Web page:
If you thought that having an ultra smooth surface that cuts through the air with razor sharp efficiency, you were wrong! As surprising as it may be, the Mythbusters on Discovery have found out that a car with dimples like those on a golf ball actually increases fuel efficiency. The original myth is that a car covered with dirt is more fuel efficient than a clean car because of the golf ball like dimpling effect that the dirt has on the car. However, they found out that dirt doesn't have any significant influence on the car's fuel efficiency. So as usual, they went to the extreme creating a car that actually had golf-ball like dimples on it by using clay. The standard car with the clay smeared on top without the dimples did 26mpg at a constant 65mph but after the dimples were created, the car did over 29mpg! The theory states that because of the dimples, it reduces the drag on the car thus making it more aerodynamic than say, a normal smooth shape. And it turns out to be Myth - Plausible. Quite amazing that they actually went out and did it. But can you imagine cars of the future looking like this just to improve a car's fuel efficiency? I don't think so but this looks amazing if you think of the principle behind it. It does look like a golf ball inspired car to the largest extent!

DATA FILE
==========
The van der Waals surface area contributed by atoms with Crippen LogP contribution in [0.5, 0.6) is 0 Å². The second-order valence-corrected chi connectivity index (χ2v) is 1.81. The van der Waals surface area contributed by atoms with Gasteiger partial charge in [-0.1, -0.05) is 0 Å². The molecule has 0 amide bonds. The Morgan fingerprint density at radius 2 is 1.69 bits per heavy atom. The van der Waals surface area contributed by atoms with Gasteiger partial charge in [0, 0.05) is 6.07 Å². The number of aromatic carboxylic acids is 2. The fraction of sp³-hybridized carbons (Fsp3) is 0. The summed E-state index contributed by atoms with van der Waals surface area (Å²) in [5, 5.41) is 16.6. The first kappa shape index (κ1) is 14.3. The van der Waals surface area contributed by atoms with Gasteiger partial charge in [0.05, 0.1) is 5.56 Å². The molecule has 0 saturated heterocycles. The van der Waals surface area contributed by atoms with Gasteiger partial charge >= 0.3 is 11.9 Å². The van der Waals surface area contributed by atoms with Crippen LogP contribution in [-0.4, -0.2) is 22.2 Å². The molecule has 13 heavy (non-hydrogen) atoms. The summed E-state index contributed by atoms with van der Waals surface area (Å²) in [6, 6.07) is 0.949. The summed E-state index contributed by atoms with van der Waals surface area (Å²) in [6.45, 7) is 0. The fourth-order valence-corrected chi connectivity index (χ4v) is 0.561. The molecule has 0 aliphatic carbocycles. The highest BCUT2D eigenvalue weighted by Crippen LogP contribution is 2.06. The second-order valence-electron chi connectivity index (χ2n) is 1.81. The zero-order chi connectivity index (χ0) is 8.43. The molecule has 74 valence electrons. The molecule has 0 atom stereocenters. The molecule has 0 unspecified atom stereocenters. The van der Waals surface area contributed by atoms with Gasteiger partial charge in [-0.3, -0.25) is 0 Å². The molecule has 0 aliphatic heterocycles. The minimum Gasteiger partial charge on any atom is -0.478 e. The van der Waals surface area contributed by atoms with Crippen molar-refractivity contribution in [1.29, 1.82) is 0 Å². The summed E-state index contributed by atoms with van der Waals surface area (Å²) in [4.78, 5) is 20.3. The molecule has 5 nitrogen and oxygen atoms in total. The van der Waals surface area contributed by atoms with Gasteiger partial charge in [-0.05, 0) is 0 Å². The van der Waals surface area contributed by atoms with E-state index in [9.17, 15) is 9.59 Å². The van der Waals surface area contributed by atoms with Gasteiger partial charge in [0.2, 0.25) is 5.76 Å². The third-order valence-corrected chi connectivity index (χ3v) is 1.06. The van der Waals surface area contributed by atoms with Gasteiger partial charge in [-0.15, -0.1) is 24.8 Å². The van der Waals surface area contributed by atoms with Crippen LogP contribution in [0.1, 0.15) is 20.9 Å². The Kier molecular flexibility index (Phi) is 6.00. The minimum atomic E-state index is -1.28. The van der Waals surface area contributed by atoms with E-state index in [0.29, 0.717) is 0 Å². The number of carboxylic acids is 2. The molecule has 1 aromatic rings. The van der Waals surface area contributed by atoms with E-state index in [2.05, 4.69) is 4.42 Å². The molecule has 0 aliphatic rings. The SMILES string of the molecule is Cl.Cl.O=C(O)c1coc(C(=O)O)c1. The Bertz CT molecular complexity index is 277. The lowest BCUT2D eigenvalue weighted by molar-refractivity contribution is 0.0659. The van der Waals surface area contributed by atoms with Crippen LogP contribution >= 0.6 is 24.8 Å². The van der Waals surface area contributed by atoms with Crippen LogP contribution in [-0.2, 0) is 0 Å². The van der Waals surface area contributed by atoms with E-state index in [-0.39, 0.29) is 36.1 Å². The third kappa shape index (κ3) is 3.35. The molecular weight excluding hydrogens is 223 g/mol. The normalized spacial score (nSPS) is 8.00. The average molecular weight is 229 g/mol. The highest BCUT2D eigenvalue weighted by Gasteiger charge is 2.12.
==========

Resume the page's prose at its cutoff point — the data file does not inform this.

13. CheeJun

    Brake less and save fuel

    Fuel prices are always on the increase as our Earth's resources are being depleted and its really not the car you drive, but how you drive it. And using the brakes less saves you more money, and fuel. I've tried this and not only does it save money and petrol, it makes your driving much smoother as well. Instead of revving the engine at the lights just to get up to speed and then braking again in about 10m for another red light just wastes a ton of fuel. And by braking, its as good as dumping your fuel into the drain because you're just wasting the fuel that you used to get up to speed. So using the brakes less and controlling that heavy right hoof of yours will save you fuel. Of course you won't be going as fast but then again, why do you have to? On the expressway, maintaining a constant speed and watching out for cars braking far ahead will keep you from braking unnecessarily because you can lift off the throttle and cruise without wasting any petrol. On roads with loads of traffic lights, maybe just accelerating gradually instead of flooring the pedal could help retain some cash in your wallet.
  14. [extract] The recent mornings have been extra cooling due to the rain. Hence, there was one morning when I decided to give my car